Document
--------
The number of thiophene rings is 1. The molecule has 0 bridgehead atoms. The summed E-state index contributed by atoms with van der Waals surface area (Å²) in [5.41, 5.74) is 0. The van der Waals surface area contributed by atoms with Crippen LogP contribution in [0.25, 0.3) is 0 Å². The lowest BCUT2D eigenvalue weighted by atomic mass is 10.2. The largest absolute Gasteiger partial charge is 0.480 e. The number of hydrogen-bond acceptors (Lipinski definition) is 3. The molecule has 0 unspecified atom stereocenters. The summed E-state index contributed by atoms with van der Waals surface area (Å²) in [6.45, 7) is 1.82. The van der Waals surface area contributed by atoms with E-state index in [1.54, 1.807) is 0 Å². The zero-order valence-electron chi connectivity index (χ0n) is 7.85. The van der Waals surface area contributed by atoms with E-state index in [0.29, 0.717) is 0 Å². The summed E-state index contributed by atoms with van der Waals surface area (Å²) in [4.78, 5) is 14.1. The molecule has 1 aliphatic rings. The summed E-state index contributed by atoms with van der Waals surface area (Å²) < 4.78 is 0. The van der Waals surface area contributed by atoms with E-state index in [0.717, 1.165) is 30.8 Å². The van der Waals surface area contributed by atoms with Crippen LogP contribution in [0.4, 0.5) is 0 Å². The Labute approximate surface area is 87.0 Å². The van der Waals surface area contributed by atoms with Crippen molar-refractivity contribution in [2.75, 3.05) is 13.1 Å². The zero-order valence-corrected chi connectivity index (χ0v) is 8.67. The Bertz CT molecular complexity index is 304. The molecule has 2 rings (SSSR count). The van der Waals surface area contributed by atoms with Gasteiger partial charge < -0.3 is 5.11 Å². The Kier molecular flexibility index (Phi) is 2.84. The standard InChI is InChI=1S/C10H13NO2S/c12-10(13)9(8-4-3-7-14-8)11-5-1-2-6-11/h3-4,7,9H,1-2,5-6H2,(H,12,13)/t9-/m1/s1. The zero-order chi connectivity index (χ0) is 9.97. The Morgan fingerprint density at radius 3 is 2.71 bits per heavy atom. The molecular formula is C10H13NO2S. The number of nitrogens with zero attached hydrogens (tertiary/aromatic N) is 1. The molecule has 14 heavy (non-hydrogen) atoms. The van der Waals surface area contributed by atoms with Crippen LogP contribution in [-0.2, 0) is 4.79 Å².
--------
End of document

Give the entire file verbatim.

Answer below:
The number of thiophene rings is 1. The molecule has 0 bridgehead atoms. The summed E-state index contributed by atoms with van der Waals surface area (Å²) in [5.41, 5.74) is 0. The van der Waals surface area contributed by atoms with Crippen LogP contribution in [0.25, 0.3) is 0 Å². The lowest BCUT2D eigenvalue weighted by atomic mass is 10.2. The largest absolute Gasteiger partial charge is 0.480 e. The number of hydrogen-bond acceptors (Lipinski definition) is 3. The molecule has 0 unspecified atom stereocenters. The summed E-state index contributed by atoms with van der Waals surface area (Å²) in [6.45, 7) is 1.82. The van der Waals surface area contributed by atoms with E-state index in [1.54, 1.807) is 0 Å². The zero-order valence-electron chi connectivity index (χ0n) is 7.85. The van der Waals surface area contributed by atoms with E-state index in [0.29, 0.717) is 0 Å². The summed E-state index contributed by atoms with van der Waals surface area (Å²) in [4.78, 5) is 14.1. The molecule has 1 aliphatic rings. The summed E-state index contributed by atoms with van der Waals surface area (Å²) < 4.78 is 0. The van der Waals surface area contributed by atoms with E-state index in [0.717, 1.165) is 30.8 Å². The van der Waals surface area contributed by atoms with Crippen LogP contribution in [0.4, 0.5) is 0 Å². The Labute approximate surface area is 87.0 Å². The van der Waals surface area contributed by atoms with Crippen molar-refractivity contribution in [2.75, 3.05) is 13.1 Å². The zero-order valence-corrected chi connectivity index (χ0v) is 8.67. The Bertz CT molecular complexity index is 304. The molecule has 2 rings (SSSR count). The van der Waals surface area contributed by atoms with Gasteiger partial charge < -0.3 is 5.11 Å². The Kier molecular flexibility index (Phi) is 2.84. The standard InChI is InChI=1S/C10H13NO2S/c12-10(13)9(8-4-3-7-14-8)11-5-1-2-6-11/h3-4,7,9H,1-2,5-6H2,(H,12,13)/t9-/m1/s1. The zero-order chi connectivity index (χ0) is 9.97. The Morgan fingerprint density at radius 3 is 2.71 bits per heavy atom. The molecular formula is C10H13NO2S. The number of nitrogens with zero attached hydrogens (tertiary/aromatic N) is 1. The molecule has 14 heavy (non-hydrogen) atoms. The van der Waals surface area contributed by atoms with Crippen LogP contribution in [-0.2, 0) is 4.79 Å².